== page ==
• Respect others who may not love your dog as much as you do by keeping them on a leash at all times

Depending on where you’re heading out, local laws, rules, and guidelines governing your pets may vary. Do your research so you know about these beforehand and so you can make sure you and your dogs abide by these rules during your visit.

Check the rules of the campgrounds, as well as the other places you might be visiting in your camping itinerary, such as the dog parks, national parks, or even the towns you might decide to stop by on the way for supplies.

In the town of Mammoth Lakes, CA, for example, you might find yourself walking to town to rent some gear, grab a bite to eat or attend some of the local events and activities. The municipal code governing dogs says:

6.12.210 – Dogs at large.

It is unlawful for any person owning, harboring, or having the care, custody or possession of any dog within the town limits of Mammoth Lakes to allow such dog to run at large. All such dogs shall be kept securely fastened by a chain, rope or leash unless securely confined within private property legally controlled by the person in possession of the dog. Further, any dog off the premises of its owner, or the person charged with the care, custody or possession of the dog, shall be presumed to be at large unless it is securely fastened to a rope, chain or leash not exceeding six feet in length and is under the immediate physical control of a competent person. The provisions of this section shall not apply to any dog while being trained in an obedience class or being exhibited at a dog show or obedience trial or being trained for or used for bona fide hunting purposes, or that is engaged in the herding, grazing or control of livestock; provided, however, that such dog is under the immediate vocal control of a competent person while so engaged. 

(Ord. 88-04 § 1(part), 1988: prior code § 9.36.060) 

This means you will be needing a sturdy 6-foot leash when your animal companion accompanies you to town. According to the Mammoth Lakes, there are specified areas where  your dogs can be off their leashes (as long as they’re within your vocal control):

Pets are allowed on all U.S. National Forests but must be kept on a leash no longer than 6ft at all times while in developed recreation areas and on interpretive trails. Most other areas within the National Forest do not require dogs to be on leash but they must remain under voice control at all times. According to the Mammoth Lakes Visitors Center developed recreation areas include parking lots and bathrooms.  Dogs must remain on leash in the Lakes Basin but once you get on a trail head beyond the parking lots and bathrooms you are welcome to take your dog off leash as long as it remains under voice control. Please see the Mammoth Lakes Visitor Center for more info.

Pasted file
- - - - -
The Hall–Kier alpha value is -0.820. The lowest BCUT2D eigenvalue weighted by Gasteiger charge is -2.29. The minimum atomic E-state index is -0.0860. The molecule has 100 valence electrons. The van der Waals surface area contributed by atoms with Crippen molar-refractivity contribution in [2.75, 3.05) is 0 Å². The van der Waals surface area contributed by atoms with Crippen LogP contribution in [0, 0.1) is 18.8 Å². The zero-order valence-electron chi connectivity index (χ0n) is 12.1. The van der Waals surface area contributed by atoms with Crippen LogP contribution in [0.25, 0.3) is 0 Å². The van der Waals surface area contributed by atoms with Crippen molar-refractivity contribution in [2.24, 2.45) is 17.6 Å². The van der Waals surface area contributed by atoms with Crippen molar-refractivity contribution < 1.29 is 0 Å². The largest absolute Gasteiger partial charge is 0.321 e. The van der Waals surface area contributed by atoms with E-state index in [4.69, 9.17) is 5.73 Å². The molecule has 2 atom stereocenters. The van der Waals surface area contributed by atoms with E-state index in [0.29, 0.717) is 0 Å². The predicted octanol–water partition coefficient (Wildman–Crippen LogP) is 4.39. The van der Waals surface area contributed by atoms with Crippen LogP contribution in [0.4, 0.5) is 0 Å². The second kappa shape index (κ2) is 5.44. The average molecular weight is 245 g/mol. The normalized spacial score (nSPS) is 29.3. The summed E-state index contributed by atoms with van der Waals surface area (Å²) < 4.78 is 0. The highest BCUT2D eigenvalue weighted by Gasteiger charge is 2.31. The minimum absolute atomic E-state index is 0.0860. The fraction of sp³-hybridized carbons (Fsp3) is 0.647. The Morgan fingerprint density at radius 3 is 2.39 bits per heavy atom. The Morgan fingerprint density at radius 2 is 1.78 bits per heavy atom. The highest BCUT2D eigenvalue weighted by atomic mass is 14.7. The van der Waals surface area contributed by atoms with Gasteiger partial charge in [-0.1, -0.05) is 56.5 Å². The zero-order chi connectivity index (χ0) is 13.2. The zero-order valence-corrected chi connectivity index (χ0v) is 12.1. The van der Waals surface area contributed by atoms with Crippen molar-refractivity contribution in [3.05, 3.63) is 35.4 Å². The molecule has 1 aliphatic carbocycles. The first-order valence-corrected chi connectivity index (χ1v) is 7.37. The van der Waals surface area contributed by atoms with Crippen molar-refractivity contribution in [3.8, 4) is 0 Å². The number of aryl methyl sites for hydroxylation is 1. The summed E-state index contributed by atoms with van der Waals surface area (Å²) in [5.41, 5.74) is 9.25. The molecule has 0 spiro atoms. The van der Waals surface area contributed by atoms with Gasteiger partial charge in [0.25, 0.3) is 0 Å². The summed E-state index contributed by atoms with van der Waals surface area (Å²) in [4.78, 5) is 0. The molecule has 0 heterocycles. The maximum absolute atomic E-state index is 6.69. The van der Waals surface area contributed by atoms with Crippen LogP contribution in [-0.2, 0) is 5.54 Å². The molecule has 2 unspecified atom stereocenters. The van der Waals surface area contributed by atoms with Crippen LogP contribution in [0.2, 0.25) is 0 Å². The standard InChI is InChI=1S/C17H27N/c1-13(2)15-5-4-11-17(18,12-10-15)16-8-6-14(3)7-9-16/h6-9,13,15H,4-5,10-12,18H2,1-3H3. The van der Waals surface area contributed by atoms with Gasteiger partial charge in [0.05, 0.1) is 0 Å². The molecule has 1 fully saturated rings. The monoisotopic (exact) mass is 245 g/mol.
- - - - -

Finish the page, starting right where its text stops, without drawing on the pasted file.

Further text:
Trails in the Inyo National Forest (beyond parking lot and bathrooms)

Trails behind Shady Rest Park (1/2 mile past paved parking lot)

Trails beyond the Town Limits on the Scenic Loop

1/2 mile beyond the propane tanks on Sherwin Creek Road

 As far as campground rules go, you’ll most likely be staying at a pet-friendly RV park. However, most of these parks still have strict guidelines in place for everyone’s safety. Before you make a reservation, check to see what the campground rules are regarding pets.

Some More Recommended Pet Gear For Your RV Camping Trip

We live in a time when there are so many great products out in the market to help make your RV camping trip so much easier and a lot more fun. You’ll also find just as many clever, creative, and useful items made just for your canine companions.

Amazon is certainly a great place to browse through if you’re looking for pet gear for your next weekend excursion, but take note that there are so many great online shops that you may visit as well, such as REI and Camping World, among others.

1. Pet Cameras

You’ll be amazed at the variety of pet cameras available today. Sort of like baby monitors, but for pets, some of these cameras even have night vision capabilities and can record audio and video. Look for a camera that can connect through an app on your phone so you can keep an eye on your pup when you’re away from the RV.

Have a look at Camping World’s Pan & Tilt Wifi Security Camera.

2. Dog Bed and Blanket

Jessica the Dachsund Lady recommends having a dog bed and blanket as it can get cramped inside your sleeping bag (even with just a small doggie). “It acts as kind of a “sleeping bag extension” and the dogs don’t know they aren’t in my actual sleeping bag”, she says. 

Recommended by Jessica is the Ruffwear Highlands Dog Bed with a Rumpl Outdoor Baby Blanket combo. You can even combine the two and have a dog sleeping bag like the Hurtta Outback Dreamer or Ruffwear Highlands Sleeping Bag.

3. Dog Lamps or Dog Lights

Sometimes, campgrounds can get pretty dark at night. And in the event that your furry little buddy happens to wander off, it can be difficult to see them. Hence, a rechargeable dog lamp that can be worn from the collar. The light is bright enough to stand out in a poorly-lit environment.

Have a look at the Ruffwear Beacon Rechargeable Dog Safety Light or the Nite Ize SpotLit LED Carabiner Light from REI.

4. Automatic Generator Start Controller

Says Mike and Susan of RVBlogger.com: